MSD, the federal Environmental Protection Agency, and the advocacy group Missouri Coalition for the Environment submitted the settlement to the U.S. District Court in St. Louis today. It will remain open for public comment for 30 days before taking final effect.
The lawsuit, filed in June 2007, alleged that MSD allowed untreated sewage to run into area creeks and rivers, either via illegal sewer bypasses or because storm water overflowed into sanitary sewers.
"River Des Peres. Maline Creek. Gravois Creek. These urban waters for too long have been sources of embarrassment and even misery," said EPA Region 7 administrator Karl Brooks. "With MSD's enterprise, these waters familiar to all of you St. Louisans will again form a blue necklace encircling St. Louis, this historic city."
The agency operates the fourth-largest sewer system in the United States, and the amount of infrastructure repairs MSD will make is the largest from a Clean Water Act settlement in history. Among other things, MSD will have to:
- Spend $4.7 billion over the next 23 years to remove those 200 illegal bypasses and make other repairs to keep storm and sanitary water separate. Fifty of the bypasses must be removed by the end of the year.
- Pay a $1.2 million civil penalty, due in 30 days. Instead of paying the attorneys fees of the Coalition, MSD will instead set side $116,000 to fund projects for the River Des Peres Coalition.
- Set aside $100 million for a green infrastructure program, and $1.6 million for a fund to help low-income residents repair their sewer lines.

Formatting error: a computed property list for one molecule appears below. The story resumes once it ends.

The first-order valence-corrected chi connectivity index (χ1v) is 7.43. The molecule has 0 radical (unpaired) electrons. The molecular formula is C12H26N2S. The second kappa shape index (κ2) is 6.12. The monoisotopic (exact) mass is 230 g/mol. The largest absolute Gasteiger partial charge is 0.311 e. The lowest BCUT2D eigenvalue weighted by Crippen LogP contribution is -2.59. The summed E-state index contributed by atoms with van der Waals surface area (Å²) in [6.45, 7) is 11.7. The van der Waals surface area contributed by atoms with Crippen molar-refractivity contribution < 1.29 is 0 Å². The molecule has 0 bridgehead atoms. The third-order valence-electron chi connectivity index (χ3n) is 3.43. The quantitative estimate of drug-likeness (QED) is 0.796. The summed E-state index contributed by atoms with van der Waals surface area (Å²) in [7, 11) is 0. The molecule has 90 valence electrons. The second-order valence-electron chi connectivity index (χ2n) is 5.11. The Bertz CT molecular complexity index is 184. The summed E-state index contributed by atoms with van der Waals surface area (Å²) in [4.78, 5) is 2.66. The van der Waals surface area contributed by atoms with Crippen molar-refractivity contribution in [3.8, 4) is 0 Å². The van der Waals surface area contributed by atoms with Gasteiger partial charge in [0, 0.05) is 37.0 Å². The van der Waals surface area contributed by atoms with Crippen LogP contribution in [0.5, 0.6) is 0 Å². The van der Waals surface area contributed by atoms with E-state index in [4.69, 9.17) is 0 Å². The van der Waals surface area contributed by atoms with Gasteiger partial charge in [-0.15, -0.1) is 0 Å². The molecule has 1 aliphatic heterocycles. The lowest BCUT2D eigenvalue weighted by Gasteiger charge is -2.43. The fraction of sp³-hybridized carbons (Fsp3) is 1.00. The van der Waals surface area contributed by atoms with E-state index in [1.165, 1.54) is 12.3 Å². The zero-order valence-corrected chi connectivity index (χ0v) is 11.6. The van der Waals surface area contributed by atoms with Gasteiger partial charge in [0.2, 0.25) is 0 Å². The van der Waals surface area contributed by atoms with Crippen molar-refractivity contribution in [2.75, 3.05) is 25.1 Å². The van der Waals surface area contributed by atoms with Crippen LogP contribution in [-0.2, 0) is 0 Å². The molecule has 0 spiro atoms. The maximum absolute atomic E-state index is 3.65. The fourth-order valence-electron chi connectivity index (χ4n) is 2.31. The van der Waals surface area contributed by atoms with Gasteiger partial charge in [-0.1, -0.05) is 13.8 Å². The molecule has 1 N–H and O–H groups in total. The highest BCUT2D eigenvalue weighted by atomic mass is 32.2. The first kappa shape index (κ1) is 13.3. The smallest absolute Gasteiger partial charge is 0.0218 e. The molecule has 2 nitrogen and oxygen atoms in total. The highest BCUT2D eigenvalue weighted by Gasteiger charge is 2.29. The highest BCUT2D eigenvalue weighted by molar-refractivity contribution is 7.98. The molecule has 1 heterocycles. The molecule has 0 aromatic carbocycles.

"This is a settlement agreement that addresses long-standing problems that are felt certainly in the city and urban core. And to the extent that there are low-income and minority communities that will benefit from the work that's done, it's appropriate to take a look at how the consent decree can really address what are disproportionate burdens on these communities," said assistant U.S. attorney general Ignacia Moreno.
Green infrastructure has been a part of past Clean Water Act consent decrees, Moreno said, but the "nature, scope and extent" of the approaches that MSD will be using are historic.
Kathleen Logan Smith, the executive director of the Missouri Coalition for the Environment, said the green infrastructure is also financially necessary.
"There is not enough money in the region to solve these problems with gray infrastructure," Logan Smith said. "Nature does such a better job cheaper of cleaning and filtering and storing water than you and I can do it with all of our engineers and all of our concrete and all of our technology."
The settlement could cause monthly sewer rates to rise about 13 percent over the next four years, to $47.05. The agency's Rate Commission will begin a series of public hearings on the proposed increase next week.
In a statement, MSD said the $2.3 billion it has spent over the last decade to eliminate about 300 sewer overflows shows there's never been any question about the need to upgrade the system.
Rather, the true question is how quickly this work is completed, which is the driver behind continued increases in monthly sewer bills. While $4.7 billion over 23 years is a very fair agreement when compared to the dozens of other cities across the nation that have been sued by the Federal Government, the fact remains that this is billions of dollars that will come from the pocketbook of St. Louis ratepayers – with little to no state or federal assistance – and will be unavailable for other critical needs in our community.
Though the state of Missouri was a party to the initial lawsuit, it did not sign off on the consent decree because of what the office of Attorney General Chris Koster has termed "ongoing issues." The attorney general has never specified what those issues are, and Moreno, the Justice Department official, would not comment on any confidential discussions.